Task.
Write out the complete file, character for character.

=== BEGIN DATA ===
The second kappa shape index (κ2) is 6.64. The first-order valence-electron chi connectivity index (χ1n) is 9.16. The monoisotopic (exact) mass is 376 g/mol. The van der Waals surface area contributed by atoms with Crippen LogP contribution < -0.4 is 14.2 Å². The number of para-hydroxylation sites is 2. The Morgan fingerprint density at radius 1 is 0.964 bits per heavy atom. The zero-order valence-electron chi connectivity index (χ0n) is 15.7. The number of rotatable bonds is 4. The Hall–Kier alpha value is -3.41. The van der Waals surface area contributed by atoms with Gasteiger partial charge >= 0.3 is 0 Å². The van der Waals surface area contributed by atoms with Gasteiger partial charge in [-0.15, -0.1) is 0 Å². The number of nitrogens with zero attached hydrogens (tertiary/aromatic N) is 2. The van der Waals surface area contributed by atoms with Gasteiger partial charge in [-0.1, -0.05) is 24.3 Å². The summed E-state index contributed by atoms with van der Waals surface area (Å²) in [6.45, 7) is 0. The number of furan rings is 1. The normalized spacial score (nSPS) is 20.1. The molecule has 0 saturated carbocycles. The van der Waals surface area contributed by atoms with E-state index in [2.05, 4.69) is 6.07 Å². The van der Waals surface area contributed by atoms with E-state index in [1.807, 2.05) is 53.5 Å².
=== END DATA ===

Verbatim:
The second kappa shape index (κ2) is 6.64. The first-order valence-electron chi connectivity index (χ1n) is 9.16. The monoisotopic (exact) mass is 376 g/mol. The van der Waals surface area contributed by atoms with Crippen LogP contribution < -0.4 is 14.2 Å². The number of para-hydroxylation sites is 2. The Morgan fingerprint density at radius 1 is 0.964 bits per heavy atom. The zero-order valence-electron chi connectivity index (χ0n) is 15.7. The number of rotatable bonds is 4. The Hall–Kier alpha value is -3.41. The van der Waals surface area contributed by atoms with Gasteiger partial charge >= 0.3 is 0 Å². The van der Waals surface area contributed by atoms with Gasteiger partial charge in [-0.15, -0.1) is 0 Å². The number of nitrogens with zero attached hydrogens (tertiary/aromatic N) is 2. The van der Waals surface area contributed by atoms with Gasteiger partial charge in [-0.1, -0.05) is 24.3 Å². The summed E-state index contributed by atoms with van der Waals surface area (Å²) in [6.45, 7) is 0. The number of furan rings is 1. The normalized spacial score (nSPS) is 20.1. The molecule has 0 saturated carbocycles. The van der Waals surface area contributed by atoms with E-state index in [2.05, 4.69) is 6.07 Å². The van der Waals surface area contributed by atoms with E-state index in [1.807, 2.05) is 53.5 Å².